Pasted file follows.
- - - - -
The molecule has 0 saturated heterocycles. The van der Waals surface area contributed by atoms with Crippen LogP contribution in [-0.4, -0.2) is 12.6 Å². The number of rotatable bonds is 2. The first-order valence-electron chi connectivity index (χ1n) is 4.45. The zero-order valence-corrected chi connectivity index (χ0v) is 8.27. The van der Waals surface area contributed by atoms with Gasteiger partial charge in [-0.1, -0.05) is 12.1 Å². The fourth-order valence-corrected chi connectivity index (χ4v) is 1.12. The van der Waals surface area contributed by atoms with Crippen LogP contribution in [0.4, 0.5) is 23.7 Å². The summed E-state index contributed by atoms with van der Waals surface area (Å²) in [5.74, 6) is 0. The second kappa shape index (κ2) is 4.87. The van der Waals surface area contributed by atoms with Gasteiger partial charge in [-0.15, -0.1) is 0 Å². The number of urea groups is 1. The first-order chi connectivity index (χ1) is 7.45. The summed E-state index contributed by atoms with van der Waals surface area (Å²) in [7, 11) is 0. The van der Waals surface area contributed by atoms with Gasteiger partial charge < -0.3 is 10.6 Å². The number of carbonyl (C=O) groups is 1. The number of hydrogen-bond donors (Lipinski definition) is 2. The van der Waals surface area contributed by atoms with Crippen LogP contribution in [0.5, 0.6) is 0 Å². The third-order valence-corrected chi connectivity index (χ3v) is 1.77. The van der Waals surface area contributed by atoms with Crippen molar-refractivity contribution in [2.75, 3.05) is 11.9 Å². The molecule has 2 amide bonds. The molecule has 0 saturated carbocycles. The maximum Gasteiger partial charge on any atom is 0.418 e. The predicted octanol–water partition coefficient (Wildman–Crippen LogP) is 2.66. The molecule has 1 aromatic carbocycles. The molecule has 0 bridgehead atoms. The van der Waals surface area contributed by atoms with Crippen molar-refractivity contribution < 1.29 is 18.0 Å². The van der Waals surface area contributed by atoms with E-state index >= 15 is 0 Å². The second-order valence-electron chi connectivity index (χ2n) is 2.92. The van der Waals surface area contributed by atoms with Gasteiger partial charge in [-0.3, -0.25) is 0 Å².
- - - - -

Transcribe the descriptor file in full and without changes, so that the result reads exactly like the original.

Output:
The molecule has 0 saturated heterocycles. The van der Waals surface area contributed by atoms with Crippen LogP contribution in [-0.4, -0.2) is 12.6 Å². The number of rotatable bonds is 2. The first-order valence-electron chi connectivity index (χ1n) is 4.45. The zero-order valence-corrected chi connectivity index (χ0v) is 8.27. The van der Waals surface area contributed by atoms with Gasteiger partial charge in [-0.1, -0.05) is 12.1 Å². The fourth-order valence-corrected chi connectivity index (χ4v) is 1.12. The van der Waals surface area contributed by atoms with Crippen LogP contribution in [0.4, 0.5) is 23.7 Å². The summed E-state index contributed by atoms with van der Waals surface area (Å²) in [5.74, 6) is 0. The second kappa shape index (κ2) is 4.87. The van der Waals surface area contributed by atoms with Gasteiger partial charge in [-0.15, -0.1) is 0 Å². The number of urea groups is 1. The first-order chi connectivity index (χ1) is 7.45. The summed E-state index contributed by atoms with van der Waals surface area (Å²) in [7, 11) is 0. The van der Waals surface area contributed by atoms with Gasteiger partial charge < -0.3 is 10.6 Å². The number of carbonyl (C=O) groups is 1. The number of hydrogen-bond donors (Lipinski definition) is 2. The van der Waals surface area contributed by atoms with Crippen LogP contribution in [0.5, 0.6) is 0 Å². The third-order valence-corrected chi connectivity index (χ3v) is 1.77. The van der Waals surface area contributed by atoms with Crippen molar-refractivity contribution in [2.75, 3.05) is 11.9 Å². The molecule has 2 amide bonds. The molecule has 0 saturated carbocycles. The maximum Gasteiger partial charge on any atom is 0.418 e. The predicted octanol–water partition coefficient (Wildman–Crippen LogP) is 2.66. The molecule has 1 aromatic carbocycles. The molecule has 0 bridgehead atoms. The van der Waals surface area contributed by atoms with Crippen molar-refractivity contribution < 1.29 is 18.0 Å². The van der Waals surface area contributed by atoms with E-state index >= 15 is 0 Å². The second-order valence-electron chi connectivity index (χ2n) is 2.92. The van der Waals surface area contributed by atoms with Gasteiger partial charge in [-0.3, -0.25) is 0 Å².